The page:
The Bank of England has said that it believes the consumer credit boom is being pushed by low interest rates, and longer interest-free offers on credit cards.
According to the Bank’s Financial Policy Committee (FPC) these factors, along with increases in loan limits are widely responsible for the fastest rate of expansion in consumer credit since 2005.
The expansion in credit given from dealership car finance was also noted by the FPC to be having a strong effect on the consumer credit rise.
The Committee is particularly worried about how the expanse of this lending could affect banks during a future downturn, as banks account for it by recording income based on estimates of future customer behaviour and repayment. This is felt by the FPC to be uncertain and means that the potential scale of losses for these loans during a financial crisis would outweigh that of mortgage lending.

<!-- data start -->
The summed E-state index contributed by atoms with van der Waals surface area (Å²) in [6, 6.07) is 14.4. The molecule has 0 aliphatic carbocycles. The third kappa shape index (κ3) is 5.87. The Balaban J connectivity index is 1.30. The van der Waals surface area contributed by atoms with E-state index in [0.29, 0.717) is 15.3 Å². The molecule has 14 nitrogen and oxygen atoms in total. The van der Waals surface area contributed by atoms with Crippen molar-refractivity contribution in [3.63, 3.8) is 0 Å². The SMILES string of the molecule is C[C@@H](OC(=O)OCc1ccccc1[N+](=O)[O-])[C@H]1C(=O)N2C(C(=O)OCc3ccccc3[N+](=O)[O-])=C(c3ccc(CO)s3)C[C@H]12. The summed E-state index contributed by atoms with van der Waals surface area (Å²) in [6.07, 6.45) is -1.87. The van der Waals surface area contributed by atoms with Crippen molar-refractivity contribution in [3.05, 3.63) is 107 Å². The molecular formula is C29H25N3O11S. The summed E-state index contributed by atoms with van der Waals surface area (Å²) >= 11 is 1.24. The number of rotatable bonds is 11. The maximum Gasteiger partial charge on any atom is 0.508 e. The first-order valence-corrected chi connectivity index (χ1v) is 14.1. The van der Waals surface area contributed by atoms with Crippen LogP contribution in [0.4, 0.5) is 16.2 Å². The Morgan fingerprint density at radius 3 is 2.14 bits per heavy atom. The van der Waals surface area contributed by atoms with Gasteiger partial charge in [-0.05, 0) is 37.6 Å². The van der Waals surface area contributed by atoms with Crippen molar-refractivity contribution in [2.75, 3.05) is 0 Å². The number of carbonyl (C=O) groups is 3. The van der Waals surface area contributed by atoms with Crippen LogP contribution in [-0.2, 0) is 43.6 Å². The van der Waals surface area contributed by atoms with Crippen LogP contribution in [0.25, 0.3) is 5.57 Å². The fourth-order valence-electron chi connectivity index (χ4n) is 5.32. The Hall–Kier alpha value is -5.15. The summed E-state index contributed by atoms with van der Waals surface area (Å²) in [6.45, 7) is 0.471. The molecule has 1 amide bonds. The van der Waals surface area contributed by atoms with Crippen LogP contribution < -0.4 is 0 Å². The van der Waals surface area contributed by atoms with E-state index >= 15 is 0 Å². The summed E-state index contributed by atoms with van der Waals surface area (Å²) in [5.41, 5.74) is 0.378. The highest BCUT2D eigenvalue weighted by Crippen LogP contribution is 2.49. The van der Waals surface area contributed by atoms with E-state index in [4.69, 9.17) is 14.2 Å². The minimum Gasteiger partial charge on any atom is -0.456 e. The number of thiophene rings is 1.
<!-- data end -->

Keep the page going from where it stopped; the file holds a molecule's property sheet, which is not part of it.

The FPC commented: ‘The recent rapid growth in consumer credit could principally represent a risk to lenders if accompanied by weaker underwriting standards.’
Following the announcement last Monday from the Financial Conduct Authority that lenders could be forced to waive interest repayments for the most indebted, the FPC have become increasingly concerned about the effects of increasing consumer indebtedness.
The Bank of England’s Prudential Regulation Authority has already launched a review of new lending across credit cards, personal loans, and dealership car finance.
The Financial Policy Committee confirmed that it ‘remained committed to the implementation of robust prudential standards’, and also added that they could keep under review capital requirements for the banks in light of expected changes coming from both global banking standard setters in Basel, and a sweeping accounting change that will take effect next year.